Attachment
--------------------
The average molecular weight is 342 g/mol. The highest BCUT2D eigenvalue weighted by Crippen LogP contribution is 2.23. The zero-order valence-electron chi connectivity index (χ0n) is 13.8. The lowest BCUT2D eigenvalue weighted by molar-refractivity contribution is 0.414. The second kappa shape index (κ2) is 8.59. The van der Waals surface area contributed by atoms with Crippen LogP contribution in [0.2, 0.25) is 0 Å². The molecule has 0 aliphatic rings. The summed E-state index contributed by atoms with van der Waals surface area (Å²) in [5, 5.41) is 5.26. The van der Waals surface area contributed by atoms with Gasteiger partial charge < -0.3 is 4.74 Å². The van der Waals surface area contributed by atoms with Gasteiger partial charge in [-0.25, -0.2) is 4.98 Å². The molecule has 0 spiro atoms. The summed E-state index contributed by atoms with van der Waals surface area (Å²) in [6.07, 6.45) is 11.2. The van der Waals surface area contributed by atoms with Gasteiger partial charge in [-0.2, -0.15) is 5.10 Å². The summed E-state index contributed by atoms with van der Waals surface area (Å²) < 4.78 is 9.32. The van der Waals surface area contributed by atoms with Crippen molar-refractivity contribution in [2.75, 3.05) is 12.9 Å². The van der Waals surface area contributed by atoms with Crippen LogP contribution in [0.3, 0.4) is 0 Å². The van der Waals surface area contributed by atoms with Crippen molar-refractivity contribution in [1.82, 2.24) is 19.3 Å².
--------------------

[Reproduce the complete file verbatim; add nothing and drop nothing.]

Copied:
The average molecular weight is 342 g/mol. The highest BCUT2D eigenvalue weighted by Crippen LogP contribution is 2.23. The zero-order valence-electron chi connectivity index (χ0n) is 13.8. The lowest BCUT2D eigenvalue weighted by molar-refractivity contribution is 0.414. The second kappa shape index (κ2) is 8.59. The van der Waals surface area contributed by atoms with Crippen LogP contribution in [0.2, 0.25) is 0 Å². The molecule has 0 aliphatic rings. The summed E-state index contributed by atoms with van der Waals surface area (Å²) in [5, 5.41) is 5.26. The van der Waals surface area contributed by atoms with Gasteiger partial charge < -0.3 is 4.74 Å². The van der Waals surface area contributed by atoms with Gasteiger partial charge in [-0.25, -0.2) is 4.98 Å². The molecule has 0 spiro atoms. The summed E-state index contributed by atoms with van der Waals surface area (Å²) in [6.07, 6.45) is 11.2. The van der Waals surface area contributed by atoms with Gasteiger partial charge in [-0.2, -0.15) is 5.10 Å². The summed E-state index contributed by atoms with van der Waals surface area (Å²) < 4.78 is 9.32. The van der Waals surface area contributed by atoms with Crippen molar-refractivity contribution in [2.75, 3.05) is 12.9 Å². The van der Waals surface area contributed by atoms with Crippen LogP contribution in [0.3, 0.4) is 0 Å². The van der Waals surface area contributed by atoms with Crippen molar-refractivity contribution in [1.82, 2.24) is 19.3 Å².